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Guest Writer


Sunday the 12th of February was meant to be an ordinary day.  I was due to work at an international cricket game between Australia and India as floor manager for the super screen camera and MC.  I love my days working at the cricket, as it’s my public transport day.  I can catch a train and bus and not have to drive.

I woke with pain in the left of my back and shoulder and hoped that it would quickly go away.  You would think that when I coughed up blood, I might realise something was wrong, but I decided to book in to see my doctor in the morning.  By the time I caught the train I had presented blood from my lungs three times.  Though worried I soldiered on.  Having lost my footing going up a flight of stairs, I realized I felt light headed and dizzy.  Now I was concerned and did what every modern thinking person does –Googled it!  

 So, there I was, in a hotel lobby diagnosing myself.  

 There were so many things it could be, but one thing that stood out was that coughing up blood AND feeling dizzy warranted immediate medical attention.  I was now in the city and thought I’d better report for work.  The possibilities seemed a little dramatic.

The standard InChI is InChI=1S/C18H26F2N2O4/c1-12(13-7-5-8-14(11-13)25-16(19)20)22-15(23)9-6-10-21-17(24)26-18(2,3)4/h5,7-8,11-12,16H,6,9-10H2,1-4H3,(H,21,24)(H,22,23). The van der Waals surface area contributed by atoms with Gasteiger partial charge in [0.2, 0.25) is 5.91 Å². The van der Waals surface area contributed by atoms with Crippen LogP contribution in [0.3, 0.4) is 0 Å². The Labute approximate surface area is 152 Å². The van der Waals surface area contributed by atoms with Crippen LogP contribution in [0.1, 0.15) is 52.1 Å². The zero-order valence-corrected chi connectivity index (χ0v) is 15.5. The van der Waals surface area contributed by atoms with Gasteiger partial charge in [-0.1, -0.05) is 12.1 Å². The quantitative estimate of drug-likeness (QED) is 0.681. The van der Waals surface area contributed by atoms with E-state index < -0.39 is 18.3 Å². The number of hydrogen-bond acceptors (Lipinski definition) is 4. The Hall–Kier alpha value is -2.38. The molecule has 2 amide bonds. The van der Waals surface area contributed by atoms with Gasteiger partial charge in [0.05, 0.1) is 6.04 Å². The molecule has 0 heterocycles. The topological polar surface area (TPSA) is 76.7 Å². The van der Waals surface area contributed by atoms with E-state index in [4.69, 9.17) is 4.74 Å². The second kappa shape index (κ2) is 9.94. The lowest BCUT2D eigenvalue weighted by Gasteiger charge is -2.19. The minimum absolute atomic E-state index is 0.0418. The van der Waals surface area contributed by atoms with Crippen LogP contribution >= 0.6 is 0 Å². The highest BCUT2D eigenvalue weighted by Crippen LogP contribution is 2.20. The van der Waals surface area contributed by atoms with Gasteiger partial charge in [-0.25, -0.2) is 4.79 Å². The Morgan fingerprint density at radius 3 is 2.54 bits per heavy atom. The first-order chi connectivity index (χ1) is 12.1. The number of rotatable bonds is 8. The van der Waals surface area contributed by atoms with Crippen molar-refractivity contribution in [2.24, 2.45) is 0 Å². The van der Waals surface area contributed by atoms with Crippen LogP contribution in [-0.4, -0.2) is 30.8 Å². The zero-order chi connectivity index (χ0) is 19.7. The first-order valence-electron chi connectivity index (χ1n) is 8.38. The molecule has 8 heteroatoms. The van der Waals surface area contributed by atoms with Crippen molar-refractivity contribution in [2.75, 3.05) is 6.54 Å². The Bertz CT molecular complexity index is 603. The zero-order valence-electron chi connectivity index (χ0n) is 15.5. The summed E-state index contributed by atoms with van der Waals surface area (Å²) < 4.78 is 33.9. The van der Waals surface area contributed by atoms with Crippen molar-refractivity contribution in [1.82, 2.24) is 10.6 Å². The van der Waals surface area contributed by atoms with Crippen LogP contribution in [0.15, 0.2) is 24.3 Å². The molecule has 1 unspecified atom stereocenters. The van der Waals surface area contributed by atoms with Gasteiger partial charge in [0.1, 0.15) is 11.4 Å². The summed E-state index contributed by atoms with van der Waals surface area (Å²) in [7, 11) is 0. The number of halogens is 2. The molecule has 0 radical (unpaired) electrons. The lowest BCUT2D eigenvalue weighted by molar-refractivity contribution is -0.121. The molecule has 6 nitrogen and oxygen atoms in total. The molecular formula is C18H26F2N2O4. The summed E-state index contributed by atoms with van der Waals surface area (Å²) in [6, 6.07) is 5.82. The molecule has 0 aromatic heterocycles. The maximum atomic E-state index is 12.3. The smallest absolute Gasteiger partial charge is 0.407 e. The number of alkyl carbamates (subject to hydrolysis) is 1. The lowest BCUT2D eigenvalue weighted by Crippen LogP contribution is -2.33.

I arrived at the oval and reported to my employer and friend of many years how I was feeling.  He was concerned.  I attended a briefing to bring me up to speed with my responsibilities and then get kitted out with communication devices and all else that was needed by a floor manager on the day.  Then my cameraman had a stroke of genius.  He suggested that while he set things up, I call in and see the First Aid people.  This was a good idea.  Sitting in the First Aid room I didn’t feel too bad and was concerned that I was making something out of nothing.  The St. John’s volunteer was a young woman who was very reassuring, yet quietly concerned.  The team doctor was called but I ran out of time and had to report in for my first round of duties.  I said I would call back later and went to find my cameraman.  I arrived tired and out of breath and didn’t feel right, but we had to be live on screen in just a few minutes.